My wife's grandmother spent so much of her life taking care of other people. She gave love freely, without judgement. I can only hope to live up to her example of compassion and generosity of spirit. She made me feel welcome into her family from the first time that I met her. Well, almost from the start.
She lived in a nursing home for the last eight or nine years of her life. For the last three years, she was greatly diminished. This past year, she slept most of the time. At her last birthday party, I don't even remember her waking up.
I wrote this poem about six years ago, after visiting my wife's grandmother one Saturday afternoon. I had completely forgotten about this until this morning.
In the Nursing Home
by: Martin Achatz
Birds sing. Finches. Canary and sparrow.
Saffron, green, blue feathers.
This time of year, the nests are full
Of new life, creatures smaller
Than thumbnails, blind to their world
Of glass and wood and seed.
My daughter crowds around the enclosure,
Watches anxious flit, hears mother
Birds scream to protect newborns.
Our visit will be short today.
My wife walks her grandmother
To the dining hall, keeps up
A steady monologue of news.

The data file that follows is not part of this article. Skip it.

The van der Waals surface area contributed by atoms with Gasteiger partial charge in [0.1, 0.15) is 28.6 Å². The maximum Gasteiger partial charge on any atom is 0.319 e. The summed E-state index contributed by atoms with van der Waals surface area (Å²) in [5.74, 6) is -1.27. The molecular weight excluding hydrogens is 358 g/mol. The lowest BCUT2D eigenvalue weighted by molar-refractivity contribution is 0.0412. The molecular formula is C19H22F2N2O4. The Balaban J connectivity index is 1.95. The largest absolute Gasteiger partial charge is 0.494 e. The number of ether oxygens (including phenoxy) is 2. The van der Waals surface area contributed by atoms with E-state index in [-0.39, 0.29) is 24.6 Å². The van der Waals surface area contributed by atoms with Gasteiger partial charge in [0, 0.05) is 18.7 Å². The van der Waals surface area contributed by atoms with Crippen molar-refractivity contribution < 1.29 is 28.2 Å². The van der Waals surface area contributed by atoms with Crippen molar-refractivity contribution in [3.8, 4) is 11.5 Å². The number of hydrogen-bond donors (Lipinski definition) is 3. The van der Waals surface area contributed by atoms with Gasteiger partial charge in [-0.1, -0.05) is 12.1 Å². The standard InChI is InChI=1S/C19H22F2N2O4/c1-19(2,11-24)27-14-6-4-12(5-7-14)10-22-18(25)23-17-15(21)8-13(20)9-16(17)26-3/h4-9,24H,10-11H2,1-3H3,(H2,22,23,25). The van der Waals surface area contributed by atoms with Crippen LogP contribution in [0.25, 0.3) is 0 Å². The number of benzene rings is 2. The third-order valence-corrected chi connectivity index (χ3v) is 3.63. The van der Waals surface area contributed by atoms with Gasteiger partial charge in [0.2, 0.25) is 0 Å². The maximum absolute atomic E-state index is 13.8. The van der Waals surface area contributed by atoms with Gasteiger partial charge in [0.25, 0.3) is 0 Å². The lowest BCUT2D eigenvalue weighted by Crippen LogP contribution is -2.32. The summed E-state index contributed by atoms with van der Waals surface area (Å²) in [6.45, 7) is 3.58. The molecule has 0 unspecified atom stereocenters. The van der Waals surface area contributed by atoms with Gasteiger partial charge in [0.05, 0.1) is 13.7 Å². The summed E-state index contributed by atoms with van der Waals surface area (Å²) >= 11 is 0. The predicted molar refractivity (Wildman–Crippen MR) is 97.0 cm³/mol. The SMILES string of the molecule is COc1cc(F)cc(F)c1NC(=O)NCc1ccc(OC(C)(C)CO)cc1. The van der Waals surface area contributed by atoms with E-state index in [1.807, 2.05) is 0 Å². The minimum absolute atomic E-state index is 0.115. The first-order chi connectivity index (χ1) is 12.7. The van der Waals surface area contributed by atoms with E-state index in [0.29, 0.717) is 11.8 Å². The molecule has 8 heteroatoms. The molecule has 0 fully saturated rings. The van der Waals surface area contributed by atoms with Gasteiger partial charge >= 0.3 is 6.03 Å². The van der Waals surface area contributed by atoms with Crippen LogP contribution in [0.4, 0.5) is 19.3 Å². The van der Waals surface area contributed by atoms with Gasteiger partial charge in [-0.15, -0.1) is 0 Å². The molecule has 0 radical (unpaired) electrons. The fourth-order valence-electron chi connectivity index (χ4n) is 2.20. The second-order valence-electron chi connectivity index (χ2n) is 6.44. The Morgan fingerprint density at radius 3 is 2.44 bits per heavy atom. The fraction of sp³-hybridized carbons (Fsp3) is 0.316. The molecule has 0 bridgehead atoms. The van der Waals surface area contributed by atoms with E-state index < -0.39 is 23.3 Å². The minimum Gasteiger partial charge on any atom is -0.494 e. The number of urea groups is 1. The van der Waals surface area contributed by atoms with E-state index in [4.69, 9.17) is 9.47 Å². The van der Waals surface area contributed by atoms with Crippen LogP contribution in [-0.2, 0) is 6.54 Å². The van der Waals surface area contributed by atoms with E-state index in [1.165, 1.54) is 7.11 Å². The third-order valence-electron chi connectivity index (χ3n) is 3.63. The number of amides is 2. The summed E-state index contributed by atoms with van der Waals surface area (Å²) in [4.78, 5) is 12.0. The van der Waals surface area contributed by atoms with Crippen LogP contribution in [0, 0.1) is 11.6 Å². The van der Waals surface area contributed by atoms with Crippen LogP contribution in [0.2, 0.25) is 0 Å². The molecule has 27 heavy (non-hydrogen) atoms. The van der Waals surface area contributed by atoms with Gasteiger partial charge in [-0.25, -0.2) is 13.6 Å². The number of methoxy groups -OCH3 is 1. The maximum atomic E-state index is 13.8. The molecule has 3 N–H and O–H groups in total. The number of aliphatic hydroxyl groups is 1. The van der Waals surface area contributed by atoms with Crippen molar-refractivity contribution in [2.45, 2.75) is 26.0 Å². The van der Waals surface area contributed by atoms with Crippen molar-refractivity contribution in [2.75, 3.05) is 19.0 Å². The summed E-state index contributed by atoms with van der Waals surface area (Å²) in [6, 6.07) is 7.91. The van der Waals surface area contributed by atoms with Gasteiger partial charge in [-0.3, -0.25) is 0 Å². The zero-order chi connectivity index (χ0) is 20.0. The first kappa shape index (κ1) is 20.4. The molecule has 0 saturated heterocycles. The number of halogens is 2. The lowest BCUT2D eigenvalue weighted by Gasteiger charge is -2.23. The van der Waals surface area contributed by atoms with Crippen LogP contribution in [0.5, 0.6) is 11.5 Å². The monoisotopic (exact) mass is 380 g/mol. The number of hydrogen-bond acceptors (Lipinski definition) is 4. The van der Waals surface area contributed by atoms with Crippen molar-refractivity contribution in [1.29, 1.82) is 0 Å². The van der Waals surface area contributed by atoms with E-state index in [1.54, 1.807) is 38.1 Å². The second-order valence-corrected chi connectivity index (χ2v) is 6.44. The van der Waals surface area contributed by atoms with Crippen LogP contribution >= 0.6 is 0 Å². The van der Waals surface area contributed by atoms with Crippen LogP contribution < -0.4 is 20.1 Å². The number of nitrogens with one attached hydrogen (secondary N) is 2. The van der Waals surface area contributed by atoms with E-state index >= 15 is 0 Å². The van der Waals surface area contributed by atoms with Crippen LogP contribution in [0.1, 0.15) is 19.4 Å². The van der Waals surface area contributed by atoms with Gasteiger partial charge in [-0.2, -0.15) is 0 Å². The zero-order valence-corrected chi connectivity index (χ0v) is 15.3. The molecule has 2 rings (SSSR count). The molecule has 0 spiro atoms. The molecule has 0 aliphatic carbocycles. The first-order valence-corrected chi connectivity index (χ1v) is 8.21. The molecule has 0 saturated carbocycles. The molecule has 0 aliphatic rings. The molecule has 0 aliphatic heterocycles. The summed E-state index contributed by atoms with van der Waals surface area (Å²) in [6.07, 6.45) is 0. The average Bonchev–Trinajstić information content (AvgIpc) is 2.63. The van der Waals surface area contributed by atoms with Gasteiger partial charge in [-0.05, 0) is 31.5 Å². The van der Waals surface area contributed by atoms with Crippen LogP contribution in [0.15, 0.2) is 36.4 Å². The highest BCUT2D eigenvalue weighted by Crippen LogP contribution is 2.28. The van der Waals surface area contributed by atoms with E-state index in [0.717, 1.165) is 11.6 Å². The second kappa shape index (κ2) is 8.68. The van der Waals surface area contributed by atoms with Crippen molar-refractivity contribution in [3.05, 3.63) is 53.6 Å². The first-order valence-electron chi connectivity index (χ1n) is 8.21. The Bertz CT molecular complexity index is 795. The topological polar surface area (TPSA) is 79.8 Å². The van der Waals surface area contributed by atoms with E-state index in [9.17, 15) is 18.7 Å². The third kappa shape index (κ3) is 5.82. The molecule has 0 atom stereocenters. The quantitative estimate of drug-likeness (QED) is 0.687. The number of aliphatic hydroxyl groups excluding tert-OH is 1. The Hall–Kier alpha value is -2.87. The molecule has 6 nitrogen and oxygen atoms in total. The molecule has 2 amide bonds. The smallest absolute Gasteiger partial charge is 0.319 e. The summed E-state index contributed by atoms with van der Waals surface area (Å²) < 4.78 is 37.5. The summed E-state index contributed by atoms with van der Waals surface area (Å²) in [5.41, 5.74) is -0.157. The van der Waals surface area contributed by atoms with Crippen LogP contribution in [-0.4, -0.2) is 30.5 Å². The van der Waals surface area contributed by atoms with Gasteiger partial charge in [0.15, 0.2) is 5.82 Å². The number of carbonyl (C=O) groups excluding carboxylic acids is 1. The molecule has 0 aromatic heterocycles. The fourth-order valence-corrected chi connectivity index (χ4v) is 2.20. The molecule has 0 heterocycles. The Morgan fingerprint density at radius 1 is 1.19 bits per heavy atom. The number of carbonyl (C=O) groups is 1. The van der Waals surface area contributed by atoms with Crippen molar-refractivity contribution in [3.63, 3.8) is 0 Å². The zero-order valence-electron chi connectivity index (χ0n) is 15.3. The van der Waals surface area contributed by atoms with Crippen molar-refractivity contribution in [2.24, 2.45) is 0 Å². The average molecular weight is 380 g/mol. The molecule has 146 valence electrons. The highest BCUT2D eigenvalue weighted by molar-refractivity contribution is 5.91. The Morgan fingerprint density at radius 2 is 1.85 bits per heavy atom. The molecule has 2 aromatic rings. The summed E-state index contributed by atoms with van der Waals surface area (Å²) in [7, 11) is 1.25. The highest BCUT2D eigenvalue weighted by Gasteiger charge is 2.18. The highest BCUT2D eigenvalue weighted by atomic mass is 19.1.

Our daughter's in fifth grade.
Our son's going to be three in September.
When they reach the aviary, they stop.
Her grandmother narrows her eyes
At the flutter and squeak inside.
Emmet hasn't come yet, she says to my wife.
I waited for him yesterday.
She looks up at my wife, says, He never came.
My wife stares at her a few moments.
Grandpa died five years ago, remember?
Her grandmother smiles, nods.
They turn into the dining hall, to the smell
Of turkey and steamed broccoli.
My daughter points to a hatchling
That's fallen out of its nest. It struggles
To return to the place of food, feather comfort.
Help it, my daughter says to me.
Someone will, I say, not sure
If I'm telling the truth or not.
I stare at the tiny bird's pink skin,
At its quick, hungry breaths,
Its fatal need for love.
Someone will, I say again.
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